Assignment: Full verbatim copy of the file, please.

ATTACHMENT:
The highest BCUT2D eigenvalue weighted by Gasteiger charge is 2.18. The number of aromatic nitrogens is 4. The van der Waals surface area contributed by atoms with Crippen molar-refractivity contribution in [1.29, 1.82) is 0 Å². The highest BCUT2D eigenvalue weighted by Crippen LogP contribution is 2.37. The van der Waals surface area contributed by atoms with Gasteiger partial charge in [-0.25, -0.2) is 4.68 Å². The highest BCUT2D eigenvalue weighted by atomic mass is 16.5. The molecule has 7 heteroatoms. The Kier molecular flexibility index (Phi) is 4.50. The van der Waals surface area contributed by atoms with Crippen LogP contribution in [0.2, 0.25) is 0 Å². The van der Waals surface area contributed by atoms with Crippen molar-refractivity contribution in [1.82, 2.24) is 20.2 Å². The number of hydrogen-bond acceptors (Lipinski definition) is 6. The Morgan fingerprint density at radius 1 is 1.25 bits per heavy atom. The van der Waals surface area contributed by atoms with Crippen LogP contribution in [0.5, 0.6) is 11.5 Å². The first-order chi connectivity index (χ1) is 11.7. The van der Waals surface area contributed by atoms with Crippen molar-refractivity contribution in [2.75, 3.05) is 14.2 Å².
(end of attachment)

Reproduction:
The highest BCUT2D eigenvalue weighted by Gasteiger charge is 2.18. The number of aromatic nitrogens is 4. The van der Waals surface area contributed by atoms with Crippen molar-refractivity contribution in [1.29, 1.82) is 0 Å². The highest BCUT2D eigenvalue weighted by Crippen LogP contribution is 2.37. The van der Waals surface area contributed by atoms with Gasteiger partial charge in [-0.25, -0.2) is 4.68 Å². The highest BCUT2D eigenvalue weighted by atomic mass is 16.5. The molecule has 7 heteroatoms. The Kier molecular flexibility index (Phi) is 4.50. The van der Waals surface area contributed by atoms with Crippen LogP contribution in [0.2, 0.25) is 0 Å². The van der Waals surface area contributed by atoms with Crippen molar-refractivity contribution in [1.82, 2.24) is 20.2 Å². The number of hydrogen-bond acceptors (Lipinski definition) is 6. The Morgan fingerprint density at radius 1 is 1.25 bits per heavy atom. The van der Waals surface area contributed by atoms with Crippen LogP contribution in [0.5, 0.6) is 11.5 Å². The first-order chi connectivity index (χ1) is 11.7. The van der Waals surface area contributed by atoms with Crippen molar-refractivity contribution in [2.75, 3.05) is 14.2 Å².